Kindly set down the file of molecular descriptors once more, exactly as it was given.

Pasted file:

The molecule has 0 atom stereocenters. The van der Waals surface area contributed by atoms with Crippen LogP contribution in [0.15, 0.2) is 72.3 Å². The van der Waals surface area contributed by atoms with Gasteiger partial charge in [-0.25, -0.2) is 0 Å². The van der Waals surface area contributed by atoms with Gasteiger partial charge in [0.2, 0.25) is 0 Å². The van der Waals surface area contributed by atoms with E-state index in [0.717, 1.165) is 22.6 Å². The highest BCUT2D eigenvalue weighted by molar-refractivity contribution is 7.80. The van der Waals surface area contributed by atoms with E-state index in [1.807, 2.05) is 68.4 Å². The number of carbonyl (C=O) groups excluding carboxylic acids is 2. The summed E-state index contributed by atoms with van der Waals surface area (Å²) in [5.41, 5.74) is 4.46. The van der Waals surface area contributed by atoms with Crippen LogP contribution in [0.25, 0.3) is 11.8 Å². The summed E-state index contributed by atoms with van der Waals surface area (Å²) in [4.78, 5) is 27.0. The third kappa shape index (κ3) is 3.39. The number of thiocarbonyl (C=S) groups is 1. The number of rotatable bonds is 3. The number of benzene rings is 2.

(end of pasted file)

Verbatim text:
The molecule has 0 atom stereocenters. The van der Waals surface area contributed by atoms with Crippen LogP contribution in [0.15, 0.2) is 72.3 Å². The van der Waals surface area contributed by atoms with Gasteiger partial charge in [-0.25, -0.2) is 0 Å². The van der Waals surface area contributed by atoms with Gasteiger partial charge in [0.2, 0.25) is 0 Å². The van der Waals surface area contributed by atoms with E-state index in [0.717, 1.165) is 22.6 Å². The highest BCUT2D eigenvalue weighted by molar-refractivity contribution is 7.80. The van der Waals surface area contributed by atoms with E-state index in [1.807, 2.05) is 68.4 Å². The number of carbonyl (C=O) groups excluding carboxylic acids is 2. The summed E-state index contributed by atoms with van der Waals surface area (Å²) in [5.41, 5.74) is 4.46. The van der Waals surface area contributed by atoms with Crippen LogP contribution in [0.25, 0.3) is 11.8 Å². The summed E-state index contributed by atoms with van der Waals surface area (Å²) in [4.78, 5) is 27.0. The third kappa shape index (κ3) is 3.39. The number of thiocarbonyl (C=S) groups is 1. The number of rotatable bonds is 3. The number of benzene rings is 2.